I cannot imagine a more reckless use of USIC work products — and the damage to the integrity of the USIC may be immeasurable. We may someday be to the point where the Republicans will have their intelligence analysts and the Democrats their own. If that day comes, for all intents and purposes, U.S. intelligence will be nothing more than an extension of the two parties.
For the sake of future U.S. elections, this misuse of U.S. intelligence must stop. And the source of this problem is not the Russians or Trump. The crime against the U.S. electoral system is being perpetrated by the Democratic Party establishment. It’s not treason, but its pretty damn ugly.
If voters reward this partisan faction at the voting booth in the Democratic primaries and in the general election, we will see this negligent use of USIC intelligence products only get worse.
Frankly, the Democratic Party establishment deserves a Trump versus Sanders election. Through their implying pro-Trump and pro-Sanders content on social media is potentially tainted by the Russians, the establishment Democrats are not just politicizing U.S. intelligence, they are doing tremendous damage to the American political system.
There is a reason the public’s respect for the news media hovers near all-time lows, according to the Gallup Poll. After years of the anti-Trump media (including the Times and Washington Post) publishing thinly-sourced stories insinuating the Trump campaign had conspired with the Russians in 2016, Robert Mueller’s investigation found no grounds for conspiracy indictments against anyone associated with the Trump campaign.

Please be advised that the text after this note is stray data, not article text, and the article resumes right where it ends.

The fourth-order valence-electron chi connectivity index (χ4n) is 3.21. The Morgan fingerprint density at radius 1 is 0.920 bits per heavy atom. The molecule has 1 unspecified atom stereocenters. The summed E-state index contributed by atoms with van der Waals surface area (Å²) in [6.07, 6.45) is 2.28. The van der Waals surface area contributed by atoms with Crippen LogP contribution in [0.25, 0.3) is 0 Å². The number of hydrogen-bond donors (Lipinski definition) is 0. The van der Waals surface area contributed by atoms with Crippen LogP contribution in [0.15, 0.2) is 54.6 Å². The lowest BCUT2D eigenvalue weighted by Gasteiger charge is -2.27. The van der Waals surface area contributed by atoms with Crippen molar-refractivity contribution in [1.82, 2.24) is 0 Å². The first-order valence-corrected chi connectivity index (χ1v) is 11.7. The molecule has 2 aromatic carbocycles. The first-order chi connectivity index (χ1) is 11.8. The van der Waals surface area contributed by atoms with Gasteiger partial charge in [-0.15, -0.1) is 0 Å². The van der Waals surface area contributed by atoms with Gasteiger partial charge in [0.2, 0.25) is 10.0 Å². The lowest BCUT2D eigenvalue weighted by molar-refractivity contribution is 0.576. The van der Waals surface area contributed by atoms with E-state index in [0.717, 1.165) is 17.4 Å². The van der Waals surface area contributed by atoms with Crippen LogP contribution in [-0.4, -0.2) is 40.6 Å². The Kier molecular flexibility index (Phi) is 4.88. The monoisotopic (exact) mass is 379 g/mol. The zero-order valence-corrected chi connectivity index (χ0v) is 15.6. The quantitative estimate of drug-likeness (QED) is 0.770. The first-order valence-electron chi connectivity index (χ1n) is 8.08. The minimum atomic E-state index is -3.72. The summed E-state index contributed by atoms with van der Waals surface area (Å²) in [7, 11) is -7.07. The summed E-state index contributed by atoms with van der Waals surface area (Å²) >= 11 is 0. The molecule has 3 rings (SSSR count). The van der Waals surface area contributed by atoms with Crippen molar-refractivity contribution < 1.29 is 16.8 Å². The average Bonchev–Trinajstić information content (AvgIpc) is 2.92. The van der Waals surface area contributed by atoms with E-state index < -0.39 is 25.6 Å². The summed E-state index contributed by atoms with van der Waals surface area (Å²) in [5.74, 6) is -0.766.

But how does Trump or any person tainted by the new media’s deeply-flawed reporting on Russiagate regain their reputation? After three years of saying every day that Trump was a Russian agent, the feeble, half-hearted coverage of his exoneration barely lasted a week.
As things stand today, at best, our electoral system is too partisan to be as functional as we need it. At worst, it is doing significant harm to the political consensus originally forged by the Founding Fathers over 200 years ago.
And now we have a new wave of the news media declaring The Russians are coming!; and, like Russiagate, the news stories are richly populated with anonymous sources but sparse in their useful details — filled more with speculation than relevant facts.
The American people do need to know the scope and intensity of the alleged Russian election interference. Unfortunately, we can’t rely on the news media, our politicians, or our intelligence services to the extent we need them if we are to understand these activities.